In August 2017, Grizzly Bear took the stage for the second (and third) time in five years in Kingston, NY. Two nights in a row, the band played new material from their recent album, Painted Ruins, along with the old. Though the band formed in Brooklyn some 15 years ago, like many of us, they grew restless and left. Following their last tour, the band dispersed all over the country: Long Island, LA, and upstate New York–specifically, Cooperstown and Germantown.
Moving to upstate New York wasn’t entirely new territory for the band. In fact, Grizzly Bear has recorded much of their catalog at Allaire Studios atop Tonche Mountain, just outside of Woodstock. Now, after moving and traveling all over the world individually, the band is back together again touring their new album. Escape Brooklyn was lucky enough to catch both Grizzly Bear shows in Kingston at BSP, then catch up Chris Taylor, who plays bass guitar, keyboard, wind instruments for the band; he’s also a back-up vocalist and producer. We chatted out what they’ve all been up to, life on the road, and of course, the Catskills.
Escape Brooklyn: Welcome back! You guys have had a bit of a sabbatical. Did you do any traveling while on break? What’s the favorite place you visited?
Chris Taylor: During our time off I published a cook book, did a stage at NOMA in Copenhagen, and produced a bunch bands. I more recently moved to LA and built a studio, where I continue to work with artists, all the while slowly amassing solo material for my next record. Now in California, I travel almost every weekend to the mountains or desert to hike and camp—or the ocean to surf, depending on the season.
EB: Let’s back up. You guys formed in Brooklyn, right? How long were you based there, and how long have you been gone?
CT: Yes, we started in Brooklyn. We all spent around 13 years or so in the city, and about eight of those playing in the band. We all left around 4-6 years ago. Chris Bear moved out to the end of Long Island (now lives in L.A.), Dan moved up near Cooperstown (now mostly lives in Santa Fe), and I moved to Germantown, then Berlin, and now L.A. Ed moved to L.A. as well.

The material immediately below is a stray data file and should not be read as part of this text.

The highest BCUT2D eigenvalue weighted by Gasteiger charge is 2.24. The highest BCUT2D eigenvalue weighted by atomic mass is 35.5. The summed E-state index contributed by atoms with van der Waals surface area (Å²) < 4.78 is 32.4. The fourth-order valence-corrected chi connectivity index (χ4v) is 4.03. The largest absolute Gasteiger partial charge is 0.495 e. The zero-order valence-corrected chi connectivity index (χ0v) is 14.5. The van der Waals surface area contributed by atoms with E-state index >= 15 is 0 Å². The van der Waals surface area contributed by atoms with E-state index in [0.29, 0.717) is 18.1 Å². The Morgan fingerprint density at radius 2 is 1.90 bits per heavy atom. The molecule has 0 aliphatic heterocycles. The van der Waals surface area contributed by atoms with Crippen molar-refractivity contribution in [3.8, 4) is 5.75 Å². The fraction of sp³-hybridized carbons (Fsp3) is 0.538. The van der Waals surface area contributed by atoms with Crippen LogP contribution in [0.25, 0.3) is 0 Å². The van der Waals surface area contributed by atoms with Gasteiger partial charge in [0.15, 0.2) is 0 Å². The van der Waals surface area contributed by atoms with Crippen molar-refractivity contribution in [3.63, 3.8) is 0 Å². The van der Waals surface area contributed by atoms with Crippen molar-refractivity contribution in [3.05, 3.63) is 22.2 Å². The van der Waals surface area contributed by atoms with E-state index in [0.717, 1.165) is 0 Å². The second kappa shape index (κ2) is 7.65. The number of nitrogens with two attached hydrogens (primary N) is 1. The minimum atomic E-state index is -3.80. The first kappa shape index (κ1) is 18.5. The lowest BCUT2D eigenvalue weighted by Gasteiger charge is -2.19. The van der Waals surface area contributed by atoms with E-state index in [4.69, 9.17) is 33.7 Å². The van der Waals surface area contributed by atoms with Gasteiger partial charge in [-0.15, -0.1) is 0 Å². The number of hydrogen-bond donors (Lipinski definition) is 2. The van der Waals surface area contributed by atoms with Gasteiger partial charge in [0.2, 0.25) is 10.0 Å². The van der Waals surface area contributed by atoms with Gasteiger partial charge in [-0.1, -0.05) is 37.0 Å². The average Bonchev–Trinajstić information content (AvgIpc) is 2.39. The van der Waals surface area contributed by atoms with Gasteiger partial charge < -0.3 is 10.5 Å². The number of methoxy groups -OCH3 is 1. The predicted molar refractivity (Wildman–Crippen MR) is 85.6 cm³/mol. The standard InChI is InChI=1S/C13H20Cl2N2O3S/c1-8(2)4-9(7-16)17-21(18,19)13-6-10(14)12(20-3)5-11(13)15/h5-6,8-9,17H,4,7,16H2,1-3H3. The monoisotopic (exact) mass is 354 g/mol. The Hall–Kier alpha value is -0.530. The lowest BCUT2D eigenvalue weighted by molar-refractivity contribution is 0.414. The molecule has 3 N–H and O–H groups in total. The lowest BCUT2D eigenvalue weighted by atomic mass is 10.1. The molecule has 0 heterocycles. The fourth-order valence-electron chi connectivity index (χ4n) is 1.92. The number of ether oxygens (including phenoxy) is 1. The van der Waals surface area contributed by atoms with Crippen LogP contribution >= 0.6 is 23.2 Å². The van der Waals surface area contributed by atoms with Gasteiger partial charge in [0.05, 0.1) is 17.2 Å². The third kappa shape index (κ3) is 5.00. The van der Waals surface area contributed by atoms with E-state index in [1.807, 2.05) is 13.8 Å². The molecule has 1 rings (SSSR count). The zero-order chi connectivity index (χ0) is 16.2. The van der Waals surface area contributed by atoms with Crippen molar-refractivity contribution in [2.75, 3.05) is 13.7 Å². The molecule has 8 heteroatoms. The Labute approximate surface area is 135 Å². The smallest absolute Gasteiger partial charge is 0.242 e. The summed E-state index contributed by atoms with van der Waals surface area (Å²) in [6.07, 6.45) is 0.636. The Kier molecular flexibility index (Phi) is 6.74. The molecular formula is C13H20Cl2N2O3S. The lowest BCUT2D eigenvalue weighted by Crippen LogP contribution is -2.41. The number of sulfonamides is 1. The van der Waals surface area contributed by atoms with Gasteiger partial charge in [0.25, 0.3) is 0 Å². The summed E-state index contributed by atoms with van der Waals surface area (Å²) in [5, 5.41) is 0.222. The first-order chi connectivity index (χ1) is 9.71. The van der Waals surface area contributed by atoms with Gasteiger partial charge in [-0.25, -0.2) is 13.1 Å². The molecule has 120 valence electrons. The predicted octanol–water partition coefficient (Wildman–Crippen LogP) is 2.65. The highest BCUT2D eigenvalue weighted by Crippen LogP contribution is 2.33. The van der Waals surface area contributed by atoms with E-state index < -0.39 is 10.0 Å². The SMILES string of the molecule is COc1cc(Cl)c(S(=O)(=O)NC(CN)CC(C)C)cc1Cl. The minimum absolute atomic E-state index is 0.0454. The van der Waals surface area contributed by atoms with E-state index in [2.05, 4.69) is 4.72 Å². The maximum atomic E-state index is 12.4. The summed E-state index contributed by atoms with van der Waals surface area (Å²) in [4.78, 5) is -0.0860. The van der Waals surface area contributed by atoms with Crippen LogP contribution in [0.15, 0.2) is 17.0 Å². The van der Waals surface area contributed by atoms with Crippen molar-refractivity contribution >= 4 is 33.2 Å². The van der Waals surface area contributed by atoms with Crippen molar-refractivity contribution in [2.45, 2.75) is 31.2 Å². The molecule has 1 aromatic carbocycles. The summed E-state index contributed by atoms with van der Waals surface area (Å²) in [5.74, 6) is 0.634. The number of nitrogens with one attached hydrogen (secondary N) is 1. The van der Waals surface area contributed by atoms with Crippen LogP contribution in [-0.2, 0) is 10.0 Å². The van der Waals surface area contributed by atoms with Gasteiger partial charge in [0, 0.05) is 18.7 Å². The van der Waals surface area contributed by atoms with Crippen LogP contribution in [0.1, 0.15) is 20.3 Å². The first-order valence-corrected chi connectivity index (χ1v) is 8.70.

EB: What’s your connection to the Catskills?
CT: I initially found the Catskills in search of somewhere to set up my tent. I’m from Seattle, so ever since moving to New York I was really starved of the outdoors I had enjoyed so much growing up. I have found a few good spots to hike and camp, and some really amazing water holes for jumping… which I don’t care to share, out of respect to those who enjoy them.
(Editors note: fair enough.)
Nine years ago, we recorded about one third of our second record, Veckatimest, at Allaire Studios in Woodstock. It was a magical experience. I count Janet, Randall and Madeleine as some of my closer friends, so the whole experience is always amazing up there. It is truly the dream place to create music. We went back to Allaire to do our last record, Painted Ruins—and ended up recording a lot of material up there. And I can’t wait to work there again. It’s still just as magical as it ever was for me, ever since our first experience there nine years ago.
EB: What about the Hudson Valley? What was living in Germantown like?
CT: When I moved to Germantown, I didn’t really have any friends there. (Now, of course, everyone goes up there! Jeez, my timing was a little early.) When I didn’t want to work on my cookbook or music, I would just drive around upstate and explore, with Joseph Campbell lectures as my company. It was nice, but often lonely. I’m just not ready to live in the woods I think—it’s too soon. But those times were often wonderful soul searching times that I do value in hindsight. There’s definitely something to that experience.
EB: Any favorite Catskills spots: swimming holes, hikes, scenic drives? Restaurants, bars?
CT: When I’m up in the Catskills, I always always stop at KB Kombucha to hang with my friend Eric, who is the founder. We geek out on tea and I always grab a lot of kombucha to go. Ben Fleisher, who opened Woodstock Healing Arts, is the best acupuncturist I have ever met. He fixed me when I had a pretty crippling pinched nerve situation while trying to record Upstate, so I always go see him for a tune up when I’m in town. Restaurants? Nah. We always cook at the house at Allaire. If you’ve seen it, you’d know. Why leave?